Friday, December 12, 2008
Monday, July 14, 2008
"I sort of gave up on this whole human adventure a long time ago, divorced myself from it emotionally. It gives me an artistic detachment that I find valuable. I think the human race has squandered its gift, and I think this country has squandered its promise, for the sake of cell phones and Jet Skis."
"Religion easily has the best bullshit story of all time. Think about it. Religion has convinced people that there's an invisible man . . . living in the sky. Who watches everything you do every minute of every day. And the invisible man has a list of 10 specific things he doesn't want you to do. And if you do any of these things, he will send you to a special place, of burning and fire and smoke and torture and anguish for you to live forever, and suffer, and burn, and scream, until the end of time. But he loves you. He loves you. He loves you and he needs money."
"When you're born, you get a ticket to the freak show. When you're born in America, you get a front-row seat."
"The IQ and the life expectancy of the average American recently passed each other in opposite directions."
“What's all this stuff about motivation? I say, if you need motivation, you probably need more than motivation. You probably need chemical intervention or brain surgery. Actually, if you ask me, this country could do with a little less motivation. The people who are causing all the trouble seem highly motivated to me.”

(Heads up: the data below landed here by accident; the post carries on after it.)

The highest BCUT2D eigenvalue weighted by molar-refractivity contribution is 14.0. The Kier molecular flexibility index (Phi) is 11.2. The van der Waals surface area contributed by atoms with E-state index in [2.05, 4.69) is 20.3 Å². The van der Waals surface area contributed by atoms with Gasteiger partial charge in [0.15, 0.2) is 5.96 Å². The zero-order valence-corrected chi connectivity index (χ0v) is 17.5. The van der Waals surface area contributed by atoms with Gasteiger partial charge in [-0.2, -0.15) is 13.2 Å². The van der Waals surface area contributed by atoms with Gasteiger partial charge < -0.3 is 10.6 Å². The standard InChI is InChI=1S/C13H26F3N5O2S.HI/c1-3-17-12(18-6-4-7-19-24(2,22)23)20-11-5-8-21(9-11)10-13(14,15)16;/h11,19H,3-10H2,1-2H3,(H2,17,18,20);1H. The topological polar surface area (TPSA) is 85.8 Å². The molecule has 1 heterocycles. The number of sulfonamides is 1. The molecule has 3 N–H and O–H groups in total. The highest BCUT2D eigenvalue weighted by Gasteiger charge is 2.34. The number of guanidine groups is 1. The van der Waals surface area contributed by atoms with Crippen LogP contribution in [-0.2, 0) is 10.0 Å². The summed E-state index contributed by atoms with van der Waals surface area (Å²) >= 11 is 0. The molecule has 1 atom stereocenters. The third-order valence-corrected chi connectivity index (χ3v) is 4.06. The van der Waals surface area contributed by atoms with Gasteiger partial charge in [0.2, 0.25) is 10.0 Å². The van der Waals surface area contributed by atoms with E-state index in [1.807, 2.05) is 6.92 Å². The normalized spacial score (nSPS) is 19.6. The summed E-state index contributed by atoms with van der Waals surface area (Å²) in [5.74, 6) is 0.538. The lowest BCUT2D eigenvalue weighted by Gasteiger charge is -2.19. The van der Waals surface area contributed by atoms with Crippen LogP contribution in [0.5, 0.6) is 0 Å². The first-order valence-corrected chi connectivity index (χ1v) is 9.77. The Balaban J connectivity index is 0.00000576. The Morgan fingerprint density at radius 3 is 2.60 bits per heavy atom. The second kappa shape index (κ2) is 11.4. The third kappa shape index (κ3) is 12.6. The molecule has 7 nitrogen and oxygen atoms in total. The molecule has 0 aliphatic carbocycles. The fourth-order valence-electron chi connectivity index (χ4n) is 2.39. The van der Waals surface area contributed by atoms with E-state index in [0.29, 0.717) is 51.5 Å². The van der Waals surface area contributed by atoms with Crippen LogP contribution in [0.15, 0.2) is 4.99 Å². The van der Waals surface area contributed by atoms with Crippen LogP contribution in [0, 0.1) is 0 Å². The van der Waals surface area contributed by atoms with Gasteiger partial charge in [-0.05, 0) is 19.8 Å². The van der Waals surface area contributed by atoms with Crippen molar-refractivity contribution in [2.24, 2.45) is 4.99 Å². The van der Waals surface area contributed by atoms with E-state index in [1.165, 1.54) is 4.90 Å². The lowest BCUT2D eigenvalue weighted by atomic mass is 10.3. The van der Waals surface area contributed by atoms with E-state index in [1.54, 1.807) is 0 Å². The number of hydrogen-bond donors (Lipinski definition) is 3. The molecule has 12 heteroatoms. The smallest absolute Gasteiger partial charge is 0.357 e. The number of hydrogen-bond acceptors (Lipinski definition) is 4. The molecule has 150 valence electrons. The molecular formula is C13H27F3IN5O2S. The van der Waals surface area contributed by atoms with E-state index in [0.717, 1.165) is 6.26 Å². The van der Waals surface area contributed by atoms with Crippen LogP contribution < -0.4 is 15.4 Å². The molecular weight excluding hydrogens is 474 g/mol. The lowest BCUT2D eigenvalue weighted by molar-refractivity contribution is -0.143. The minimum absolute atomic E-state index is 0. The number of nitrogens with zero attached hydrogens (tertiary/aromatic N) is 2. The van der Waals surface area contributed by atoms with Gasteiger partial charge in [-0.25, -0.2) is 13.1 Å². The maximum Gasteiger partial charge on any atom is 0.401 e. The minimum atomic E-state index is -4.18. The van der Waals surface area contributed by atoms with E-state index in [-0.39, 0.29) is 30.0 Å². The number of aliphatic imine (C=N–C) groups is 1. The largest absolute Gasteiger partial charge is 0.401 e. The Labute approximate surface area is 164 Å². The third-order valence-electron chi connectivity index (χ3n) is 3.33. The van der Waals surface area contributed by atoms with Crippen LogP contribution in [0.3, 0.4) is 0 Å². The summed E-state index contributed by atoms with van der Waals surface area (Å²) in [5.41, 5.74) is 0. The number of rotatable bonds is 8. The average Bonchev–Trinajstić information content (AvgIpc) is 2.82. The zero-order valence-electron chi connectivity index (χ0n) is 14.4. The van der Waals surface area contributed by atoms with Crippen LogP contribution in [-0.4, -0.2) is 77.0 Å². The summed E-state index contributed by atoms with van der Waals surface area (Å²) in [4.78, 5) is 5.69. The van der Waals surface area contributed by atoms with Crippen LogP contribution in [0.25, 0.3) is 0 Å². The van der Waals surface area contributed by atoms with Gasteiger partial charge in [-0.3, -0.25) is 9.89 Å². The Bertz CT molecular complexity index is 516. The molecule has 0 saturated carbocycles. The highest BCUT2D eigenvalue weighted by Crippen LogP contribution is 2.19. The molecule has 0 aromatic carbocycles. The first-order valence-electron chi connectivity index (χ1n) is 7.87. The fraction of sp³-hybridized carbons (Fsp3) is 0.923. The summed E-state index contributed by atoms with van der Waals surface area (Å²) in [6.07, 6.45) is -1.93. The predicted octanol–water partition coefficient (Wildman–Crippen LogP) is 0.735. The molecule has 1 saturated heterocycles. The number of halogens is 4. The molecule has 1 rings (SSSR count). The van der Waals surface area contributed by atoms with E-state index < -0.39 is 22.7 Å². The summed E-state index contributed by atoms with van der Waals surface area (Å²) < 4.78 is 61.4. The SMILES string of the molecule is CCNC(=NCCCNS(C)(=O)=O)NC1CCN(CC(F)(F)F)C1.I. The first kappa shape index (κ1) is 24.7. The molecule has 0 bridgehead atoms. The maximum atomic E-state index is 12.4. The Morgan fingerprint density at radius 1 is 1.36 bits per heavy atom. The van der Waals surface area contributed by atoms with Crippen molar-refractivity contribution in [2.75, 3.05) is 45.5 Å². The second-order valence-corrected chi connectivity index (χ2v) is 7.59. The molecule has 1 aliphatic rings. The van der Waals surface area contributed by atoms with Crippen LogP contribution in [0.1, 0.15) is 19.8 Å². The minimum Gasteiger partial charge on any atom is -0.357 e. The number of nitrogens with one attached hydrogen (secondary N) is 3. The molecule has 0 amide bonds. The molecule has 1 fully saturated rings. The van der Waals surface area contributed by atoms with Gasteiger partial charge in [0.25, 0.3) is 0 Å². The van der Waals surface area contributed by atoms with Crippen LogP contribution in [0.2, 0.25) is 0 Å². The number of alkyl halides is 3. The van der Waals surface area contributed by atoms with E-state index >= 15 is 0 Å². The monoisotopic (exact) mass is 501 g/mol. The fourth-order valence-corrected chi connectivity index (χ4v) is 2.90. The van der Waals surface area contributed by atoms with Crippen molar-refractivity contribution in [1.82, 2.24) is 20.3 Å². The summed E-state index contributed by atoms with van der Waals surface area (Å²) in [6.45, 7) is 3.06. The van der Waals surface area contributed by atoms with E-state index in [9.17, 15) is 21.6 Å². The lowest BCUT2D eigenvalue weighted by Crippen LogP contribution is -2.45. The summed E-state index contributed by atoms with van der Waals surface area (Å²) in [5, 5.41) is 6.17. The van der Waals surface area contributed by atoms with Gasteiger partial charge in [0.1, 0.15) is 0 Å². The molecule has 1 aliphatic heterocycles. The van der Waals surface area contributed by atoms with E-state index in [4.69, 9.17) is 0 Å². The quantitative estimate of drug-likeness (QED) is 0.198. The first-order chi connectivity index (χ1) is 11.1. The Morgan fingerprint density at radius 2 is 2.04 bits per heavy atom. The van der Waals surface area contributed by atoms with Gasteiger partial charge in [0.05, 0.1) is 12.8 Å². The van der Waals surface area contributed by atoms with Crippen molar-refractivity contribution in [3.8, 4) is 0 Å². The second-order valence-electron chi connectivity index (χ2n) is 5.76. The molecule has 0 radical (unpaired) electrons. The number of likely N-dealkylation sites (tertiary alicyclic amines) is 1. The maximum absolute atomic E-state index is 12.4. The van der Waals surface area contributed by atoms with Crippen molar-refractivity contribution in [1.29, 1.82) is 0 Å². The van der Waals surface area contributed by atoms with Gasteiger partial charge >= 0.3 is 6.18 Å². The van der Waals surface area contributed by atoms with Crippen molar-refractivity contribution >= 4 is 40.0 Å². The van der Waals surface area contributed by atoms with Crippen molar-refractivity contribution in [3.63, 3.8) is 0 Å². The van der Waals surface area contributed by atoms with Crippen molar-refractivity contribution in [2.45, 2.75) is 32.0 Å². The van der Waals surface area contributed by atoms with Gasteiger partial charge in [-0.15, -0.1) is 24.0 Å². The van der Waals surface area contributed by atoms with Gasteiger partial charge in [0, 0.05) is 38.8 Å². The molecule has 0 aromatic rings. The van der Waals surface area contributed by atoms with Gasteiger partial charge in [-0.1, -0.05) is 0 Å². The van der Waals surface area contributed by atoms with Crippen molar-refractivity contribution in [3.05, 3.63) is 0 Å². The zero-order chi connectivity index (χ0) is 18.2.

"Consumption. This is the new national pastime. Fuck baseball, it's consumption, the only true, lasting American value that's left . . . buying things . . . People spending money they don't have on things they don't need . . . So they can max out their credit cards and spend the rest of their lives paying 18 percent interest on something that cost $12.50. And they didn't like it when they got it home anyway. Not too bright, folks, not too fuckin' bright."
"We're so self-important. So arrogant. Everybody's going to save something now. Save the trees, save the bees, save the whales, save the snails. And the supreme arrogance? Save the planet! Are these people kidding? Save the planet? We don't even know how to take care of ourselves; we haven't learned how to care for one another. We're gonna save the fuckin' planet? . . . And, by the way, there's nothing wrong with the planet in the first place. The planet is fine. The people are fucked! Compared with the people, the planet is doin' great. It's been here over four billion years . . . The planet isn't goin' anywhere, folks. We are! We're goin' away. Pack your shit, we're goin' away. And we won't leave much of a trace. Thank God for that. Nothing left. Maybe a little Styrofoam. The planet will be here, and we'll be gone. Another failed mutation; another closed-end biological mistake."